Results tagged ‘ Tony Gwynn ’
With Cal Ripken and Tony Gwynn ready to make a Central New York appearance at the Hall of Fame this summer, the Hall of Fame Veterans Commitee has the ability to add a player from the past.
The field includes really good players who captured batting titles, MVP awards, Cy Young Awards and set records by hitting home runs (Roger Maris), or stealing the most bases (Muarry Wills). The problem with all of these players – **** Allen, Bobby Bonds, Rocky Colavito and others – was that they didn’t play for more than 8-10 years at the All-Star level.
Gil Hodges for example was with Mr. Brooklyn Dodger from 1949-1957, seven straight 100 RBI seasons, when driving in 100 runs meant something, numerous NL Pennants and a World Series Championship in 1955. But after the Dodgers left Brooklyn and moved to Los Angeles, Hodges was medicore at best.
Wes Farrell won 20 games six times in eight years with the Indians and Red Sox but was below average the rest of his career. Tony Oliva hit .300 or better in six of his first seven years, but injuries never allowed him to play a full season after that.
After scanning the list of possible players we here at Inside the Chiefs believe that there are only three players who deserve votes:
Pittsburgh Pirates great Al Oliver, who batted over .300 11-times during his career that included 2743 hits and a .303 career batting average.
Thurman Munson who in 9 1/2 season had 1508 hits and a .292 batting average. It’s hard to believe that Munson would not have played another 10 seasons, especially with the DH rule and achieved 3000 hits in his career.
Cecil Travis was a shortstop for the Washington Senators in the late 30′s and 40′s who batted .300 or better in his first seven seasons. In 1941, his last full season in the Major Leagues, he batted .359 after batting .332 the year before. At 28 years old and in his prime, he left baseball in December of 1941 and joined the US Army where he served for the next three years. He returned to baseball in 1945 but was never the same. Clearly one of the best players of his era, Travis should receive something for giving up a Hall of Fame career in exchange for serving his country.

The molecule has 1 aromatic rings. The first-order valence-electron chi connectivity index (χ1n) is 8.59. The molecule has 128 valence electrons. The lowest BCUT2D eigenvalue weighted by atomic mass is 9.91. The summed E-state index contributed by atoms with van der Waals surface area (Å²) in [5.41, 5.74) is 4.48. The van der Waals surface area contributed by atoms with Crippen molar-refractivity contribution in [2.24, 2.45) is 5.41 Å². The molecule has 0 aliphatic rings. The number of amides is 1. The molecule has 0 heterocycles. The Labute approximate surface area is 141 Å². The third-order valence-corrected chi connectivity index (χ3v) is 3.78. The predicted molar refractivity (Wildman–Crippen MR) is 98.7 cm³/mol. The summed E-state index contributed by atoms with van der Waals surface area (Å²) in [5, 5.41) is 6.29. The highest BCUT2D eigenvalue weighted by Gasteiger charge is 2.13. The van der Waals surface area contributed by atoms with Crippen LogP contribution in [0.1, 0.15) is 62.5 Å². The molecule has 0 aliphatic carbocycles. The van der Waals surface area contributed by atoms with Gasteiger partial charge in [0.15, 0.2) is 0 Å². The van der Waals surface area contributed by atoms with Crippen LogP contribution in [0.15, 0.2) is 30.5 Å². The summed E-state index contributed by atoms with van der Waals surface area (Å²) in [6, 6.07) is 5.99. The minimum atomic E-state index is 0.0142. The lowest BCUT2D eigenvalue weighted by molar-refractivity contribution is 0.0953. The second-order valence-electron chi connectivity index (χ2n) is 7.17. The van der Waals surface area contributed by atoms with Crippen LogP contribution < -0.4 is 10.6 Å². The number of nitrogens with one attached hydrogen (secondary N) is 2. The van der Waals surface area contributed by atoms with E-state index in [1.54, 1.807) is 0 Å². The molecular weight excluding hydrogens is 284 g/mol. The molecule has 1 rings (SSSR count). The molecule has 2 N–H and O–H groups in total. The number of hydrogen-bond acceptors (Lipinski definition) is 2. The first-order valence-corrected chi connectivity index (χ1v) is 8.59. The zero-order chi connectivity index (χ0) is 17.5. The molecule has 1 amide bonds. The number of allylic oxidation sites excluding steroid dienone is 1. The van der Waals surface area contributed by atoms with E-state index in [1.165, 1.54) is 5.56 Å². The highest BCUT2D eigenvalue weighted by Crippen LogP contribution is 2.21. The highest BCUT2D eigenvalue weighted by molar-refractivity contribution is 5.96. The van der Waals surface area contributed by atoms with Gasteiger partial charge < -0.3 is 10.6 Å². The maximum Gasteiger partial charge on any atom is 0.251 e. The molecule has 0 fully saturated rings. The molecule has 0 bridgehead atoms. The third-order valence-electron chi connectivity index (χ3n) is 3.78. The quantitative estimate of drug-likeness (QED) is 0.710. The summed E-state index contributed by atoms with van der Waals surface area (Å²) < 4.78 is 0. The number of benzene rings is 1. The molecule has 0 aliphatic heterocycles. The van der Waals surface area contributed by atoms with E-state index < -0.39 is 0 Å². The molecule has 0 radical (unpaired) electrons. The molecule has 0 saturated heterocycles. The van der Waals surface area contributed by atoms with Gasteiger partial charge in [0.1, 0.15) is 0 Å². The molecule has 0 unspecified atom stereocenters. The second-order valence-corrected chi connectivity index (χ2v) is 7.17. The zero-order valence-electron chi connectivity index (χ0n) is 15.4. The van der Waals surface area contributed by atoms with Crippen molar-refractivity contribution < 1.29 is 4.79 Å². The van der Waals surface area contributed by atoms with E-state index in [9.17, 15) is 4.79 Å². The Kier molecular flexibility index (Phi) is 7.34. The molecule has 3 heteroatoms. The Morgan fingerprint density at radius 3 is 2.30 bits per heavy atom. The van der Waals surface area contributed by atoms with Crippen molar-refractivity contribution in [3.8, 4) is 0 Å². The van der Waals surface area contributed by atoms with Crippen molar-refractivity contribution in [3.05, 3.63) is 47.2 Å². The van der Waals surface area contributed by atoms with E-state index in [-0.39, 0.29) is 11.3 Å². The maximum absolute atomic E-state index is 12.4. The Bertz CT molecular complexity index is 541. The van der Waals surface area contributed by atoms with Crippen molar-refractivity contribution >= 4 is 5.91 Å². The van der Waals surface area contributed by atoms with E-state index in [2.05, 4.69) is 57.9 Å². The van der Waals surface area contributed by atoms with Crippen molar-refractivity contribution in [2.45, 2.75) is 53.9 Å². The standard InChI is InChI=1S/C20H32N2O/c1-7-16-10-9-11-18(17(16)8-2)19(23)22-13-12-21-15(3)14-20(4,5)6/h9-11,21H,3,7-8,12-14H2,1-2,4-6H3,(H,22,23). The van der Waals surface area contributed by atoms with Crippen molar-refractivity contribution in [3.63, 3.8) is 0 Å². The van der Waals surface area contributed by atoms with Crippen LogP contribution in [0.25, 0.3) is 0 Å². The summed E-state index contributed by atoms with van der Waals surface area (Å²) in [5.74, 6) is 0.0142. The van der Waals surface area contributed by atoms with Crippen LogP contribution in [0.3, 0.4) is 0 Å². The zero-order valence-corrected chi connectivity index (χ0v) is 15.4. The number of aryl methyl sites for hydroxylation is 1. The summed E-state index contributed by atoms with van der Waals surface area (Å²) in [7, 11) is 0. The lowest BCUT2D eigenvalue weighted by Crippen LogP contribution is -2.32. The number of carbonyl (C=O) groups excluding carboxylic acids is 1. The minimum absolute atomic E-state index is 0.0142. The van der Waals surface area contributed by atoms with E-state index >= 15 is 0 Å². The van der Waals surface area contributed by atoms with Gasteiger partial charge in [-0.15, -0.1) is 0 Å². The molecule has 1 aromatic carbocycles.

What do you think!
The results for the 2007 Hall of Fame are a week away and we here at “Inside the Chiefs” have our take on this years nominees: of the 32 players eligable we have eliminated 13 right off the bat: Gone are Dante Bichette, Bobby Bonilla, Scott Brosius, Jay Buhner and Ken Caminiti. All were nice players but not Hall of Fame material. Eight others, Albert Belle, Eric Davis, Paul O’Neill, Dave Concepcion, Wally Joyner, Bret Saberhagen, Devon White and Bobby Witt were a step above our first group but hardly need to stay on the ballot in future years.
The remaining nineteen players only Tony Gwynn and Cal Ripken are assured of the 75% and above for induction. That gives us 17 players that careers were good enough for consideration but could fall short once again.
Let’s break it down by position: Starting pitchers, Bert Blyleven, Jack Morris, Orel Hershiser and Tommy John. Two played in Minnesota and two played in Los Angeles most of their careers. Both Blyleven and Morris were dominant during their era with Morris getting a slight edge due to World Series titles. Tommy John, like Jim Kaat pitched for 26 years and never was the best pitcher on his own team. Hershiser was, but had his career cut short due to heavy work load early in his career.
Our Pick: 1. Morris, 2. Blyleven 3. Hershiser, 4. John. Both Hershiser and John should be off the ballot with Morris and Blyleven still holding out hope.
Relief Pitchers:Rich Gossage and Lee Smith. It’s hard to argue on either one not going in. Both were dominant with Gossage establishing himself as the most feared pitcher in the game in the late 70′s and ealry 80′s.
Our Pick: 1A. Gossage 1B. Smith. Both should receive 50% or more of the vote with Gossage having an outside shot of sneaking in this season.
Infielders: The two shortstops Tony Fernandez and Alan Trammell played during the same period and were clearly the best in the American League in the 80′s even though Cal Ripken also played in the AL during the same time. Tramell received only 18% of the vote last season and is in danger of losing his place on the ballot. Fernandez his equal probably won’t receive much more support. The other three infielders all played first base. Don Mattingly was very good, but with only 13% of the ballot in 2006 seems destined to be gone. Steve Garvey was also very good and played on championship clubs, something Mattingly never accomplished. Garvey though never put up first baseman numbers. McGwire cheated big time and that’s enough for this voter to say no way.
Our Picks: 1. Trammell 2. Garvey 3. Fernandez 4. Mattingly 5. McGwire. None of these five will ever see the Hall of Fame, but four of them played really good during their careers.
Outfielders: Six big time names, Harold Baines, Dave Parker, Andre Dawson, Dale Murphy, Jose Canseco and Jim Rice. All six one MVP Awards, Rookie of the Year, HR, and RBI titles, etc.. Rice and Dawson have nearly made it each year falling just short. Parker and Murphy combined, never get more than 25% of the vote. Canseco and Baines are on the ballot for the first time.
Our Pick: 1. Jim Rice, 2. Andre Dawson 3. Dave Parker 4. Dale Murphy 5. Harold Baines and 6. Jose Canseco. Rice and Dawson deserve to be in now. Parker had an equally great career and won World Series titles but will still fall short. Murphy played in Atlanta and they never won when he was there. Baines spent much of his career as a DH, but so did Paul Molitor. Canseco like his bash brother McGwire cheated, but at least he admitted it.
Our top 10 Votes:
1. Tony Gwynn
2. Cal Ripken
3. Jim Rice
4. Andre Dawson
5. Rich Gossage
6. Lee Smith
7. Alan Trammell
8. Jack Morris
9. Bert Blyleven
10. Tony Fernandez